“I saw individuals and coworkers dying from AIDs, and parents suffering from the loss of their loved ones,” says Roberson. “I lived their pain, witnessed their grief and wanted to help them and ease their agony.”
After the Red Cross, she joined for a couple of years Public Allies participating in their activist work and in their yearly retreats focusing on social justice. But when her son was born, she decided to quit her job and stay at home.
“I was already in my late 20’s,” she says, “and I felt the need to complete my education and so went back to school.”
Roberson received a Bachelor’s degree in Organizational Leadership from Wilmington College, then a Master’s degree in Organizational Management and Development with a concentration in Integral Theory from Fielding Graduate University in Santa Barbara, CA.
“I wanted to help people heal from their trauma, also do organizational development work, and wanted to approach both from a holistic perspective.”
This is when Roberson established her own practice and started coaching.
“My coaching is reconciling internally, interpersonally or organizationally,” says Roberson. “I lead individuals, families and organizations through grief rituals, help them learn to grieve, to empty out and make room for the new to come in. I do it one on one, also through workshops and retreats.”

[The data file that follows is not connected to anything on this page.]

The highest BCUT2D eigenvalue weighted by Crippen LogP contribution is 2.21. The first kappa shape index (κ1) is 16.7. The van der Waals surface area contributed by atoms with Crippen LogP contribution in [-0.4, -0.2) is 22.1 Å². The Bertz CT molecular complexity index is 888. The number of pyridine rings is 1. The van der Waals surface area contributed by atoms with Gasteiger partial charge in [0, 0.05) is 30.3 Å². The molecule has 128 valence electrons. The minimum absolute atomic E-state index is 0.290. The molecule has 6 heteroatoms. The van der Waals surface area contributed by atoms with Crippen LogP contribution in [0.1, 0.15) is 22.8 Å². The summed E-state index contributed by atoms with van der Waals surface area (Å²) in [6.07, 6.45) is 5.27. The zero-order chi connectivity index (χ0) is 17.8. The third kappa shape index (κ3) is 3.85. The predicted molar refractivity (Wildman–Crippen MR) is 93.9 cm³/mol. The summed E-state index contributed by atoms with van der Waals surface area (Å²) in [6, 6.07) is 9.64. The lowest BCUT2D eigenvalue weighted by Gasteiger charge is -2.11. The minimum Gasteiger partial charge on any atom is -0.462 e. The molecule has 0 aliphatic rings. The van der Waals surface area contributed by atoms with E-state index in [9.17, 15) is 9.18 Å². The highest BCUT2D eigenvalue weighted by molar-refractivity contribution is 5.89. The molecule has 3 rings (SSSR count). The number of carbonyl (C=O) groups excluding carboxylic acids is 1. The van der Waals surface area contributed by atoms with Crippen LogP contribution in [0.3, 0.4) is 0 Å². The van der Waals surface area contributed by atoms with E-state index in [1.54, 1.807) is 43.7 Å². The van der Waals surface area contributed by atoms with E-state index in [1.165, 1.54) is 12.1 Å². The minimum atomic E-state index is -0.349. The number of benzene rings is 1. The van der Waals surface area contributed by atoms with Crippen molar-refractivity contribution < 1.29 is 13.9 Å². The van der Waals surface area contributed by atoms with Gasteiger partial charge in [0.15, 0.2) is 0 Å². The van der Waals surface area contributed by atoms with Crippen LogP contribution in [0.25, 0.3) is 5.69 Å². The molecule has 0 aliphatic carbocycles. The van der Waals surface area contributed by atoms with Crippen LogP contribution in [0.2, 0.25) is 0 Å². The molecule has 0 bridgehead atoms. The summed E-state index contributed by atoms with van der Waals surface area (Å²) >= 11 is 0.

In helping others do their grief work, Roberson, in addition to easing their pain, takes them on a forgiveness and reconciliation journey, freeing their spirit and thus allowing them more space for love and compassion. She has been doing coaching for seventeen years now and in five countries. Her feminism healing retreats, for instance, help empower women; and her work through the Center for Progressive Leadership, helps activists and politicians in the state of Ohio widen their perspective, discover greater choices and acquire more personal internal power.
One of Roberson’s main interests, however, is healing the ancestors legacy of slavery, not only for African Americans, but “for all Americans,” as she is quick to precise. She is currently finishing writing a book on that same topic; it is titled ‘The Innerground Railroad: A 40 Day Journey to Remembering Self and Spirit.’ In it Roberson uses the Dagara wheel and takes the reader on a 40 days journey through which she shares her own story.
“I am a dark skinned African American girl, raised in a biracial family, formerly married to a white man who lives on the Kentucky side of the Ohio river, and my kids are multiracial descendants of slaves and of the sons and daughters of the Revolution,” she states. “I grew up exposed to diversity, born in both cultures and do not hold either as victim. We can shift and become connected and that’s what community is about.”
In addition to coaching, Roberson has been heavily involved in organizational development work.